Inching Toward Simplicity: Pragmatics and Prose

Saturday, December 13, 2008

Go Placidly Amid the Noise and Haste


Pragmatics



  • -Online shopping can avoid the crush, and the online “shopping cart” buys time for contemplation before making the actual purchase. Here are some tips from Newsmax to help you purchase safely from legitimate and secure sources.

  • -A lot of us shop for the holidays in spurts, unaware of the cumulative bulk of what we’ve purchased until it’s time to wrap. Try spreading your gifts, especially those for the kids, out on your bed. An “aerial view” of your consumer habits might help avoid overspending.

  • -Trying to stick to a budget, and to have a reflective and joyful holiday? Consider gifts of time and talents. See this article, appropriately published by a credit counseling company!

  • -It sounds like Max Ehrmann was a simple man, but the history of his most famous poem, Desiderata, has been confusing. Here’s some information on the man and Desiderata’s origins.

  • Ehrmann never knew that the wishes he penned would come to fruition after he died: "I would like, if I could, to leave to my country a bit of chaste prose that had caught up some noble moods. My life is spent in a time and among a people of commercial interest, with its attending selfishness, cruelty and ostentation. "; “I would reclaim a little of the heart of man, infuse some gentleness into the stern ethics of trade, and make life the supreme art instead of acquisition.

Prose

My title today is also the start of Max Ehrmann’s timeless poem, Desiderata. It takes on enhanced meaning during the holiday season.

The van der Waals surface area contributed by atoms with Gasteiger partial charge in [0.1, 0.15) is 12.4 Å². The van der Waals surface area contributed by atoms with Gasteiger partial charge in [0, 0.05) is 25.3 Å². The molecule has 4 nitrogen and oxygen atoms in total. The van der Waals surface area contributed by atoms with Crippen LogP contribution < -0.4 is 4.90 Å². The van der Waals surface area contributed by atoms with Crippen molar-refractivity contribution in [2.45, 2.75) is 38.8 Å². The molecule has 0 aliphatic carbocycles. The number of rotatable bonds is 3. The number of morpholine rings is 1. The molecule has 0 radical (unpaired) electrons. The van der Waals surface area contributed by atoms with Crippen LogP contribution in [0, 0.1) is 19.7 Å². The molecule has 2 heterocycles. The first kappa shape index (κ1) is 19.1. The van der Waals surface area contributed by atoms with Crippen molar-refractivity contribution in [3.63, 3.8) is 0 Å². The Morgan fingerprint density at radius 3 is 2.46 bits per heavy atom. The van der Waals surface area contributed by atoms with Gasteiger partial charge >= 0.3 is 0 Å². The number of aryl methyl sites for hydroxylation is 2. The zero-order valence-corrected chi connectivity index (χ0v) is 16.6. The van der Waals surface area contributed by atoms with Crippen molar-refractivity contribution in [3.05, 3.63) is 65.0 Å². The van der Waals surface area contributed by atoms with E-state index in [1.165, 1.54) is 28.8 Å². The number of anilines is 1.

I started out going placidly--I really did--, scornful of the only-just-past-Halloween Christmas displays and shoppers in line at megastores before 4 AM on Black Friday. I wouldn’t be one of them. I was far above the madness.

It’s been a stressful week—one long day of commuting out of state for work, a round of layoffs way too close to home, lots of deadlines. So, despite the imminent approach of Christmas, I vowed to make this Saturday high on relaxation, low on expectations. I had to laugh at myself when my original list of three or four “to dos” morphed into more than 20, Christmas cards and gifts included, of course! I had to talk myself off the ledge of “must do it all today”.

We all know, at our core, what really matters. But the noise and haste of the season create a need to look for reminders of true importance. One such moment this week was Gavin’s delight in the first real snow of the season. He hastily pulled snow pants and boots over his pajamas, eager to taste the mini-drifts on the porch railing and falling backwards to make a string of snow angels. Days later, the melt created a temporary stream down the side of our yard, and Gavin ran to leap across it and look for places he could dam. I stepped to the porch that day and reveled in the mist fueled by melting snow and warming air.

Our gifts are already around us. Go placidly.

3 Comments:

At 12/13/2008 8:52 AM, Blogger Jeri Dansky said...

What a wonderful bit of prose. I never though of combining the words of Desiderata with the holidays, but it's a perfect match! Thank you!

 
At 12/14/2008 5:59 AM, Anonymous Linda said...

Your message was perfectly timed. I very much needed it! Thank you.

 
At 1/12/2009 2:05 AM, Anonymous michaelm said...

A day late for this one.
If only I'd seen this in early December.
There's always next year, right?
Wonderful post with some creative ideas. Thanks.


~michaelm

 

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